Having led at half-time, Japan found themselves 2-1 down by the hour-mark as Daei (pictured below) rose majestically to score with a precise header before wheeling away in a celebration which had become second nature, given the goal was his 31st on the international scene in an extraordinary 18-month spell.

Iran’s World Cup dream was now within touching distance after 20 years of waiting, while, for Japan, the scars of Doha were increasingly at risk of being reopened on the other side of the Continent.

Japan head coach Okada quickly reshuffled his line-up by introducing Wagner Lopes and Shoji Jo, and it was the latter who rescued his side’s hopes, meeting a pinpoint Nakata delivery with a superb header to level the tie in the 76th minute.

With the sides deadlocked at 2-2 after 90 minutes, golden goal extra-time would decide the winner, prompting Okada to play his final card by introducing Masayuki Okano (pictured below), the forward with one international goal to his name, and who had not featured at all in the final stage of qualifying.

With Iran tiring, and Nakata wreaking havoc, Okano found himself on the end of multiple chances but failed to find the net, with coach Okada covering his face in disbelief after the Urawa Reds man skied a gilt-edged chance from just six yards.

It looked certain that the match would be decided by penalties when Daei poked an effort wide from point-blank range in the 118th minute, but Okano emerged as the hero just seconds later, arriving after goalkeeper Ahmad Reza Abedzadeh spilled a goal-bound Nakata drive to steer the ball into the net, and Japan into their first ever FIFA World Cup.

In more ways than one, Japan had their golden goal and, four years after the Agony of Doha, Okada and his staff sprinted onto the pitch to bask in the Joy of Johor Bahru.

The aftermath

Having had their own World Cup dream snatched away on Japan’s night of nights, Iran had little choice but to turn their attention to their Inter-Confederation playoff against the Socceroos, where they would write history of their own.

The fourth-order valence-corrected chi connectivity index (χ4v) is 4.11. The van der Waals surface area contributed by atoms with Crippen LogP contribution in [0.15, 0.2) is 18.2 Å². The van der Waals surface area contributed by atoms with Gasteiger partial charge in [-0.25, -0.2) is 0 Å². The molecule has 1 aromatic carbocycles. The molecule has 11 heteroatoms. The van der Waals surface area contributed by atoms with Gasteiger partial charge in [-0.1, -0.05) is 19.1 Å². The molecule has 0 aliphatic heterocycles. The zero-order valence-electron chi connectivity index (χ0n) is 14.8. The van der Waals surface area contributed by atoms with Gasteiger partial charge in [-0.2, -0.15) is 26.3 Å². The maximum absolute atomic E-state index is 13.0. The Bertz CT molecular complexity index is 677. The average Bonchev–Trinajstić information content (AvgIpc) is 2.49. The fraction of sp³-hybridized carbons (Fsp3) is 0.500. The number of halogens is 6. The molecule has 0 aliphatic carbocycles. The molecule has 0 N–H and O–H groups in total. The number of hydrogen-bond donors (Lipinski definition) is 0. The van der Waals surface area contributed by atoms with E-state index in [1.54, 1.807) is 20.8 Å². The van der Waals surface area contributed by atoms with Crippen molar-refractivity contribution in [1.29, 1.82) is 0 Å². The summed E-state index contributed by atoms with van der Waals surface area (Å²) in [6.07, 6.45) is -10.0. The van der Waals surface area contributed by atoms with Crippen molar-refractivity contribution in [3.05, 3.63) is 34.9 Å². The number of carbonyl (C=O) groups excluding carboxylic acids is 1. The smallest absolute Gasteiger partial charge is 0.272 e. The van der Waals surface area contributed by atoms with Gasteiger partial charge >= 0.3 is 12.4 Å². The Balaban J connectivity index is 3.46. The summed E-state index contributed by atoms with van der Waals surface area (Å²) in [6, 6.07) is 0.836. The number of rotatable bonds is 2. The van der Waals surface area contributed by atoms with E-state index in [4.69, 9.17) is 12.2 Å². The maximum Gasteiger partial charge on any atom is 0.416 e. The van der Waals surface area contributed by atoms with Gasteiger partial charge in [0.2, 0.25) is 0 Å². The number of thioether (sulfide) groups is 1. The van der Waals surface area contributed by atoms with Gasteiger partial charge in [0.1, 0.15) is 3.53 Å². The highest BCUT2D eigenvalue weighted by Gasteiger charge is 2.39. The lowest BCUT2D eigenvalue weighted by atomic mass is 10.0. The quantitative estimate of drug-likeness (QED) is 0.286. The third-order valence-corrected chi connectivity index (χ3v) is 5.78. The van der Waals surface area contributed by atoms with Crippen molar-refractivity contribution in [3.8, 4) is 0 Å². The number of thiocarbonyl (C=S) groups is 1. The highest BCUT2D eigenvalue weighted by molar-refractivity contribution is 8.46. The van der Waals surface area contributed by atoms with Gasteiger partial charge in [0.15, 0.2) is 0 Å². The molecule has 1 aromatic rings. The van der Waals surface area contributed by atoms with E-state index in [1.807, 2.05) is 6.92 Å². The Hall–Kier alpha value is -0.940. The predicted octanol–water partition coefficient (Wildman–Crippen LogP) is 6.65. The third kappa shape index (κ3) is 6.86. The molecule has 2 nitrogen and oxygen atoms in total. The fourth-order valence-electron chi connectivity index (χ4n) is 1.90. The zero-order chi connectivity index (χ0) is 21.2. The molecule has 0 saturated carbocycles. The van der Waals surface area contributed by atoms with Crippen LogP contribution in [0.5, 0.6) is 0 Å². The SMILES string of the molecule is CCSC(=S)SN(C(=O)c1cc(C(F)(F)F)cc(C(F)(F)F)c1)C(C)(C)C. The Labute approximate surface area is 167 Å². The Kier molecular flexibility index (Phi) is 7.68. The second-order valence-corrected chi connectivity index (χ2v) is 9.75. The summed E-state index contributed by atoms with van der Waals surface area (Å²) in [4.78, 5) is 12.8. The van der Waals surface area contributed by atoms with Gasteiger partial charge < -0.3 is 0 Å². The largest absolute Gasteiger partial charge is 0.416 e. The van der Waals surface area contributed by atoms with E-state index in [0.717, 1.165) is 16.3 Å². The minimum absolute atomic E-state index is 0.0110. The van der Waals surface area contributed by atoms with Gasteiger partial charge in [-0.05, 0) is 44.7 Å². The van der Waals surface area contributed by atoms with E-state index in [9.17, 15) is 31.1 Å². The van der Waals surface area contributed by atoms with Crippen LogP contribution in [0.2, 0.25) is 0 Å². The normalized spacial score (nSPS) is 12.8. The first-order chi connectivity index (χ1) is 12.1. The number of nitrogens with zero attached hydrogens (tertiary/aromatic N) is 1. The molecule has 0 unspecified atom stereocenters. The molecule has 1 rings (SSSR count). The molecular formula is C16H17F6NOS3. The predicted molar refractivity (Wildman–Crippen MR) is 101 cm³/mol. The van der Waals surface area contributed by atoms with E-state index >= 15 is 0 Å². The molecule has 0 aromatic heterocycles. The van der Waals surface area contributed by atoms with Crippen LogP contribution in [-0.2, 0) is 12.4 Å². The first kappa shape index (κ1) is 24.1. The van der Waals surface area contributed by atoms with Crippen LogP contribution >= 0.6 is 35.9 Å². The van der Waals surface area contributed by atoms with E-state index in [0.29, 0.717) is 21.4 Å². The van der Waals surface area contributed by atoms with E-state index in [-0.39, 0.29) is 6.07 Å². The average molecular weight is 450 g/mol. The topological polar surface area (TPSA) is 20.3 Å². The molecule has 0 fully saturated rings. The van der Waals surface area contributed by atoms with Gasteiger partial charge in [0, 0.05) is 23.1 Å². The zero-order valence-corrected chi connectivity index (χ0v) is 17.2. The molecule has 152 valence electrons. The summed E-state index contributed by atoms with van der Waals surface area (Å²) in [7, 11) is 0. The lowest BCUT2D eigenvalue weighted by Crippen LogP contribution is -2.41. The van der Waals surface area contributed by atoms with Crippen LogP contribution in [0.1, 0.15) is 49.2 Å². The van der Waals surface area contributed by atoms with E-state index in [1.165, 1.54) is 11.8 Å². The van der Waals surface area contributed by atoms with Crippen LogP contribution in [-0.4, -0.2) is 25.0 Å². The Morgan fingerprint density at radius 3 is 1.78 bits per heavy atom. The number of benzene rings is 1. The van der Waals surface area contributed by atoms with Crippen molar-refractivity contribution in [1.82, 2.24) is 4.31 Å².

Having played to a 1-1 first leg draw in front of more than 120,000 fans in Tehran, Team Melli’s drought looked set to continue when Australia raced to a 2-0 lead in the return leg, but goals in the 75th and 79th minutes from Bagheri and Azizi gave Iran an unforgettable win on away goals to seal qualification after all.

Both Iran and Japan were eliminated in the group stage at France 98, but not without achieving momentous results, as Iran defeated the United States 2-1 to earn their first ever win on the world stage, while Nakayama (pictured below) scored Japan’s first World Cup goal in a 2-1 defeat to Jamaica.

Ali Daei went on to become the greatest goal scorer in international football history with 109 goals in 149 appearances for Iran, while Masayuki Okano’s crucial goal in Johor was his last for Japan.

Hidetoshi Nakata would become one of Japan’s biggest ever footballing icons with a glittering career in Italy, while Kazuyoshi Miura was sensationally left out of Japan’s 1998 World Cup squad, and never appeared on the game’s biggest stage.

Now 52, Miura famously still plays for J2 outfit Yokohama FC, and holds the records for the both oldest player and oldest in global professional football.

Photos: AFP